The Church of St Andrew & St Mary,
Paull, is on the south side of Thorngumbold Road, at the south-eastern
edge of the village. Paull has possessed a church since 1155, but that
Norman building has been lost. It lay near to the village, on the
banks of the Humber but, as will be seen with other churches in this
region, the peninsula here is prone to sudden changes in coastline.
By the 1300s the church was 'almost entirely broken down and
inundated', soon before it was lost.
Work to build a new church began in 1355 and the
present building is the product of that work. It was damaged by
shots fired by vessels on the Humber when Hull was being besieged in
1643 during the English Civil War. It was repaired in 1663 and 1699,
with a Victorian refurbishment taking place in 1877-1979 under J T
Webster of Hedon, and a major modern refurbishment in 2009-2011.
There is a single bell marked 'James Harrison', founder, Barrow,
Thorngumbald Independent Chapel stood on
the southern side of Main Road, about thirty-five metres west of the
Beech Avenue turning, and behind the centre-two red brick houses in
the photo. It is shown on the OS 25-inch map of 1890 as Independent,
but by 1910 it had become Thorngumbald Primitive Methodist
Chapel, possibly due to evolving beliefs or a failure of the
earlier mission. It survived at least until 1951 before closure and
Thorngumbald Wesleyan Methodist Chapel is
on the north side of Main Road, twenty metres to the east of the
Forge Court turning. It was built in 1904, maybe by former members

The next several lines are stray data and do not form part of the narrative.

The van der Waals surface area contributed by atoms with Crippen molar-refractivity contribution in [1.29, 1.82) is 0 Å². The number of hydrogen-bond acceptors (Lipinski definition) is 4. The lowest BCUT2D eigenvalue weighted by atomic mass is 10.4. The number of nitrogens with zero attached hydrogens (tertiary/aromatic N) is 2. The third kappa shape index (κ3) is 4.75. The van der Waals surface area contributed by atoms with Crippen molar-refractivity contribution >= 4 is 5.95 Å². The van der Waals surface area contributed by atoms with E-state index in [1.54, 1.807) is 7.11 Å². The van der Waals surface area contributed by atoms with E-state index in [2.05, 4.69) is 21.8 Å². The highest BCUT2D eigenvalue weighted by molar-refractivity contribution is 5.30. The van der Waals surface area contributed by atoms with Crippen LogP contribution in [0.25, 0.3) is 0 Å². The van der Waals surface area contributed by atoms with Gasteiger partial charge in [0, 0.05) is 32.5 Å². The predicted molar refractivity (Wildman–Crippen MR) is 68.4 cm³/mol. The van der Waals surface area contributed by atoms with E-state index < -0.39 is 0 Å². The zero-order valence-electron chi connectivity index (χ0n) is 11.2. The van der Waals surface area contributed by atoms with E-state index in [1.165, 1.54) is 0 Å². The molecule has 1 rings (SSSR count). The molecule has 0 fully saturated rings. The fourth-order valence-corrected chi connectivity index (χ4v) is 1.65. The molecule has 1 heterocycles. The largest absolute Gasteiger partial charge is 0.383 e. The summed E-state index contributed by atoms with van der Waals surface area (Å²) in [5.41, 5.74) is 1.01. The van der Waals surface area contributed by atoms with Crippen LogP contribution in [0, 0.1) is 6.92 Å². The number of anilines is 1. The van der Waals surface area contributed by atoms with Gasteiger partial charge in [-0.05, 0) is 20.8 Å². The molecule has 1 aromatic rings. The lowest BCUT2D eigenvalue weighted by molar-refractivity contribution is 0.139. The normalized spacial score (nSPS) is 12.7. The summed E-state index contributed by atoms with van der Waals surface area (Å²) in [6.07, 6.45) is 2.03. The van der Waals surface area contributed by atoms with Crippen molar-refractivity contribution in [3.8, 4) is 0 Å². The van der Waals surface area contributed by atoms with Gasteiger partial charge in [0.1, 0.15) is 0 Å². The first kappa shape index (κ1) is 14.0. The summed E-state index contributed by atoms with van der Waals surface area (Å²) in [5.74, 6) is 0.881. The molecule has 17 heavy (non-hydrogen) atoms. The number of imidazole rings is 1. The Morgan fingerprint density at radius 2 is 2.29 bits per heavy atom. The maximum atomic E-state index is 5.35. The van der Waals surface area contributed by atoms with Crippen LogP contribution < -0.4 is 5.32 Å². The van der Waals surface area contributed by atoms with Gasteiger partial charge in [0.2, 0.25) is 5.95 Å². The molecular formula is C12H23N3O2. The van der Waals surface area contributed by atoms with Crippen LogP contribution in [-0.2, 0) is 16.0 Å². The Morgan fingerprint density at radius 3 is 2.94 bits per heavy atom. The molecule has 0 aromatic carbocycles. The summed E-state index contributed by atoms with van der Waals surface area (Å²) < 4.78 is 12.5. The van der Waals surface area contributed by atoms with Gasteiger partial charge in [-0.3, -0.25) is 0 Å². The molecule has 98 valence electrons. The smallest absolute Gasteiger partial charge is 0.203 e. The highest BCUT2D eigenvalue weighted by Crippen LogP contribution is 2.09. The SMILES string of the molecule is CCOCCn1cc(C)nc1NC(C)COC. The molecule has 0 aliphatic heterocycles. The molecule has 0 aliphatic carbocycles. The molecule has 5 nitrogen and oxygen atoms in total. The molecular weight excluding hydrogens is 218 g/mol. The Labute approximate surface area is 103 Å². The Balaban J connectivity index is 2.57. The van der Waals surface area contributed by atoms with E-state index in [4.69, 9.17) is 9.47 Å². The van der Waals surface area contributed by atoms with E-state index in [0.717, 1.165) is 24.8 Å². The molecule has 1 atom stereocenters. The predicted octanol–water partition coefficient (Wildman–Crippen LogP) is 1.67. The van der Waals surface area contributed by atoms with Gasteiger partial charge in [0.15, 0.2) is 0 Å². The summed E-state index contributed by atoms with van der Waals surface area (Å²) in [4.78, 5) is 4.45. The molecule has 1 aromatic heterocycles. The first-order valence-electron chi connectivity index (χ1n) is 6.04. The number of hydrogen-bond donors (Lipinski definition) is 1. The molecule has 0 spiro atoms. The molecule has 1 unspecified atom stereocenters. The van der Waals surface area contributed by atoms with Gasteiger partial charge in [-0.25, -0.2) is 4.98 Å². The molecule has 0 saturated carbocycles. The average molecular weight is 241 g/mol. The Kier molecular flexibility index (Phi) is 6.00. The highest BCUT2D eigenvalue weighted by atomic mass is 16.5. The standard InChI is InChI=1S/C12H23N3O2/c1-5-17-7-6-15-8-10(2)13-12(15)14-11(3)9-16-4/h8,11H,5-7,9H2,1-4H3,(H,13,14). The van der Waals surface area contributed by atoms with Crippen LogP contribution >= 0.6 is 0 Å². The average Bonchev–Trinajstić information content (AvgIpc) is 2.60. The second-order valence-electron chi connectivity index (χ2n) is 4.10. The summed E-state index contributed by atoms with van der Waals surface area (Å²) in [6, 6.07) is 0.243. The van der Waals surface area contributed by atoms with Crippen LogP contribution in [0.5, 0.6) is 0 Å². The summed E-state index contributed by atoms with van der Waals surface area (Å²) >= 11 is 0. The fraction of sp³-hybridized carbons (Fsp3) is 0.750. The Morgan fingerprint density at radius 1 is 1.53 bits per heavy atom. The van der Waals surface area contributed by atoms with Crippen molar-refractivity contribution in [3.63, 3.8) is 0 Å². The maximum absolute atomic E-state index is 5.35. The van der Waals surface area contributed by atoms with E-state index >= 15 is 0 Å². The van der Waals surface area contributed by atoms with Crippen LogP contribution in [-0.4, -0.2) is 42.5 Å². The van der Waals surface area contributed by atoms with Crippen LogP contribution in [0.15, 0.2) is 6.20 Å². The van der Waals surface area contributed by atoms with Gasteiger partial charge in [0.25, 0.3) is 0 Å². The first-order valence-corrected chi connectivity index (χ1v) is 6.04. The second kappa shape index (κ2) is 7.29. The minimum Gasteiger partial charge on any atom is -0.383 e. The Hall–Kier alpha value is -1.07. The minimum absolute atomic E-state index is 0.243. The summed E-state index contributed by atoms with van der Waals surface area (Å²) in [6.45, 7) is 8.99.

of the long-established Independent chapel further to the west (see
above). That chapel was undergoing its own process of change to
become Primitive Methodist, in opposition to the Wesleyans until
union in 1932. Today it is Thorngumbald Methodist Church &
St Mary the Virgin's Church, Thorngumbald,
is on the south-east corner of the Main Road and Church Lane
junction, with the graveyard between the building and Main Road.
This twelfth century edifice originally served as a chapel-of-ease
to St Andrew's Church in Paull (see above). Upper sections of the
walls were rebuilt by the 1600s, while the tower was rebuilt in
1758. Only the nave survives of the former chapel, with an added
bellcote where the tower once stood.
Ryhill Wesleyan Methodist Chapel stood on
the western side of Marsh Lane, with the entrance to Ryecroft Farm
on its southern flank. The chapel was erected in 1847. It was still
in use post-war but later closed and was demolished to be replaced
by the present private residence (shown at the far end of the street
here). Kelly's also mentions a Primitive Methodist chapel built in
1898, but no sign of this can be found on any OS map, so perhaps it
was a meeting that failed.